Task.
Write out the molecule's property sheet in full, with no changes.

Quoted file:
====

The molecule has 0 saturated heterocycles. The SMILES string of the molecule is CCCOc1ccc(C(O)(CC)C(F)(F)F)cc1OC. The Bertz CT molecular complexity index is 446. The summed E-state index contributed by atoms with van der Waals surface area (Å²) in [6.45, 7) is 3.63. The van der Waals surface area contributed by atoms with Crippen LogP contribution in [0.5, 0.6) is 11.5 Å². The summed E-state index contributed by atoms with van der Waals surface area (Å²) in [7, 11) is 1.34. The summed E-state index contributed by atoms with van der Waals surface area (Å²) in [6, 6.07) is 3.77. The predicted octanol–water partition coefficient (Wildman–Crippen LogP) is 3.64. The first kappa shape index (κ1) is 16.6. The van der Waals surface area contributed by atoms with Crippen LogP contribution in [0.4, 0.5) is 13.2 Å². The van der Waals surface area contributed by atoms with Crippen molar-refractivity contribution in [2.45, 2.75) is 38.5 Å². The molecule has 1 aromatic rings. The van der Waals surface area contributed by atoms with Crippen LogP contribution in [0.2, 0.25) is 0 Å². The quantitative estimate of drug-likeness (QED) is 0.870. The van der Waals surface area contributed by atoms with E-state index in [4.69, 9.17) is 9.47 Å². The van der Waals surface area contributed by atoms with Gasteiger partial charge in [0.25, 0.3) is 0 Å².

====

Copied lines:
The molecule has 0 saturated heterocycles. The SMILES string of the molecule is CCCOc1ccc(C(O)(CC)C(F)(F)F)cc1OC. The Bertz CT molecular complexity index is 446. The summed E-state index contributed by atoms with van der Waals surface area (Å²) in [6.45, 7) is 3.63. The van der Waals surface area contributed by atoms with Crippen LogP contribution in [0.5, 0.6) is 11.5 Å². The summed E-state index contributed by atoms with van der Waals surface area (Å²) in [7, 11) is 1.34. The summed E-state index contributed by atoms with van der Waals surface area (Å²) in [6, 6.07) is 3.77. The predicted octanol–water partition coefficient (Wildman–Crippen LogP) is 3.64. The first kappa shape index (κ1) is 16.6. The van der Waals surface area contributed by atoms with Crippen LogP contribution in [0.4, 0.5) is 13.2 Å². The van der Waals surface area contributed by atoms with Crippen molar-refractivity contribution in [2.45, 2.75) is 38.5 Å². The molecule has 1 aromatic rings. The van der Waals surface area contributed by atoms with Crippen LogP contribution in [0.2, 0.25) is 0 Å². The quantitative estimate of drug-likeness (QED) is 0.870. The van der Waals surface area contributed by atoms with E-state index in [4.69, 9.17) is 9.47 Å². The van der Waals surface area contributed by atoms with Gasteiger partial charge in [0.25, 0.3) is 0 Å².